by Ron Meshanko

Ni habane and Liru ali by Michael Main
A Liru Ali (sacred stone ritual specialist) revealing two round black liru (sacred stones) called Ni habane – ‘eggs of Ni’. 1

Ni, the son of the goddess Honabe, is the very powerful Huli sun god. The Huli refer to themselves as Ni Honowini, literally, children of the sun, Ni. 2 This title is based on the variant of the creation myth 3 wherein Ni seduces the wife of his brother Hela, which results in the birth of the Huli people. One missionary reports that the Huli people were created from the union of Ni and Hana. 4 This missionary and others 5 refer to Ni as the creator, perhaps referring to his siring of the Huli people.

The sacrifice of a pig to Ni during marriage instructions and upon the conception of a child alludes to the “children of Ni” theme. The sacrifices compel Ni to bless the marriage so that the union will be fruitful and produce more children of Ni. The sacrifice of pigs to Ni during the Tege and Haroli initiation rites strengthen the young children of Ni by increasing their fertility and establishing them as functional males in the community. The initiates are recreated as “new men” when the sun (Ni) rises only after entering into the darkness of the womb and death an hour or two before dawn through fire-walking rites (Tege) and baptismal immersions (Haroli). “This makes man, in a sense the son of the Supreme Being; more precisely, he becomes so anew as a result of his ritual death from which he rises identified with the sun” as a child of Ni. 6

The importance of Ni is also seen in the round black stones mentioned in the myth. These stones, which are sacred to the Huli, are called Ni habane (the eggs of Ni). They are imbued with supernatural power and are used in fertility rites. They are also planted in gardens to make them fertile with the help of the fecundating power of Ni.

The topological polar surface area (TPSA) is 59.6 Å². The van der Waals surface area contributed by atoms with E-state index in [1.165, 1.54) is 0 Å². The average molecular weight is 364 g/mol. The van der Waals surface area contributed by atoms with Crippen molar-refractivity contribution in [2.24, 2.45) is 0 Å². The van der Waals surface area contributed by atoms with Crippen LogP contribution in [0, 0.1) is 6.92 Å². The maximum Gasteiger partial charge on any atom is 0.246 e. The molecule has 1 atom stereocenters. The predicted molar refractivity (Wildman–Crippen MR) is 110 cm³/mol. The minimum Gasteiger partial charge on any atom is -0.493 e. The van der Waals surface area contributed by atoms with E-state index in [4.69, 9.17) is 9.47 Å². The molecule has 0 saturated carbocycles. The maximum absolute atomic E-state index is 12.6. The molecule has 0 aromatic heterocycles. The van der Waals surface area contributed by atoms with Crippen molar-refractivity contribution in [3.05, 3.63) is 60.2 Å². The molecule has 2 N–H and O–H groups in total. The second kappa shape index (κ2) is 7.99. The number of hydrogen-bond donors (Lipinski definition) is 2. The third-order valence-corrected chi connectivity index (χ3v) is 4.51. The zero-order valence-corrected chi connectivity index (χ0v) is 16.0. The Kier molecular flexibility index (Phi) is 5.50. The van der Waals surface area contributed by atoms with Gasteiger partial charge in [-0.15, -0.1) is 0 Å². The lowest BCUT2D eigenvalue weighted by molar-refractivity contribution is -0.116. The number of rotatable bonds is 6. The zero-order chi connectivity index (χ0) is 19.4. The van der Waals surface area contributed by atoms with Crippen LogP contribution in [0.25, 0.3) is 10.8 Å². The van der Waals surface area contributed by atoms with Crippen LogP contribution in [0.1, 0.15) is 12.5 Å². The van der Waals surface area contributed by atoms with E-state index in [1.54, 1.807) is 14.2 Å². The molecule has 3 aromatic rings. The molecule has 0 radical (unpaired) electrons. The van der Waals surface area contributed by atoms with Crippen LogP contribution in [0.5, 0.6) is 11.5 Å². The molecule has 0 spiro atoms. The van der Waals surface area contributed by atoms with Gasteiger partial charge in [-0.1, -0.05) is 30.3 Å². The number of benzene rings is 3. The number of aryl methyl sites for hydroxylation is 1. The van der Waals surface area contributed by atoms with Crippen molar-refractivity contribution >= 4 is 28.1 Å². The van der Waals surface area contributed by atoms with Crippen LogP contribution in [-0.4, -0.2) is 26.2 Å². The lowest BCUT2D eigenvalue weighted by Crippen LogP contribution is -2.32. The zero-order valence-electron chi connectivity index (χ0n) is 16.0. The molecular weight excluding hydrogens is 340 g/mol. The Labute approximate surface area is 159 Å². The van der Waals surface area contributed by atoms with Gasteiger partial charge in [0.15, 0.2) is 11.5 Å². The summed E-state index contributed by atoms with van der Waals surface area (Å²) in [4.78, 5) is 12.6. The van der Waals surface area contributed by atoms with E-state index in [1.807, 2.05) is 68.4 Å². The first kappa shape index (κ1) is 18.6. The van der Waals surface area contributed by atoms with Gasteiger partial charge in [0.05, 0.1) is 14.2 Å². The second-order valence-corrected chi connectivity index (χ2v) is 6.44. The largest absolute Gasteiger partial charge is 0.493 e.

The role of Ni as Father of the Huli people and fecundator of the earth reveals the solarization of the supreme being, Datagaliwabe – a process which we will discuss later. Datagaliwabe’s attributes (creator) were transformed to the sun god, Ni, resulting in an amalgamation of the Supreme Being with the Sun God. 7 A similar process occurred with the Demiurge Honabe and her offspring, notably Hana, which eventually ended in the gradual replacement of Datagaliwabe. Each of these creator deities (Honabe = Earth, Hana = Moon, Ni = Sun) claim some function related to man’s creation for the natural spheres they symbolize are primordial sources from which humans get their life and being. Ni is a creator deity who rejuvenates the fertility of the earth and increases the abundance of life for his children (Ni honowini). 8

(Photo courtesy of PNG Tourism Promotion Authority)

  1. Certainly the date of their (liru stones) production within or transfer into the Tari region exceeds the reach of Huli history, as Huli deny their status as human artefacts and have no sense of the presumed prior functions of such artefacts as mortars and pestles; in fact mortars (as ni tangi: “hats of the sun”) are linked not to pestles but rather to naturally occurring rounded cobbles (ni habane: “eggs of the sun”) traded from the Kopiago region. (An extract from The Death of a Great Land: Ritual, History and Subsistence Revolution in the Southern Highlands of Papua New Guinea; Australian National University, Canberra, 1995). []
  2. “…The sun (god), Ni, who enters the earth each night at Mt Mbiduba, to the west of the Lebani basin, and returns under the ground along the route of dindi pongone, to surface each morning in the east behind Ambua.” Chris Ballard. The Death of a Great Land: Ritual, History and Subsistence Revolution in the Southern Highlands of Papua New Guinea, A thesis submitted for the degree of Doctor of Philosophy of The Australian National University, Canberra, January 1995. p. 144. []
  3. R. Glasse, “The Huli”, pp. 33-34 []
  4. Papuan Letters, Volume 6, p. 22. []
  5. C. Simpson, Plumes, pp. 392-393 []
  6. M. Eliade, Patterns in Comparative Religions (New York,: New American Library, 1958), p. 135. []
  7. Ibid., p. 128 []
  8. See: Stephen Frankel. The Huli response to illness. Cambridge University Press, Cambridge, 1986., p. 151. []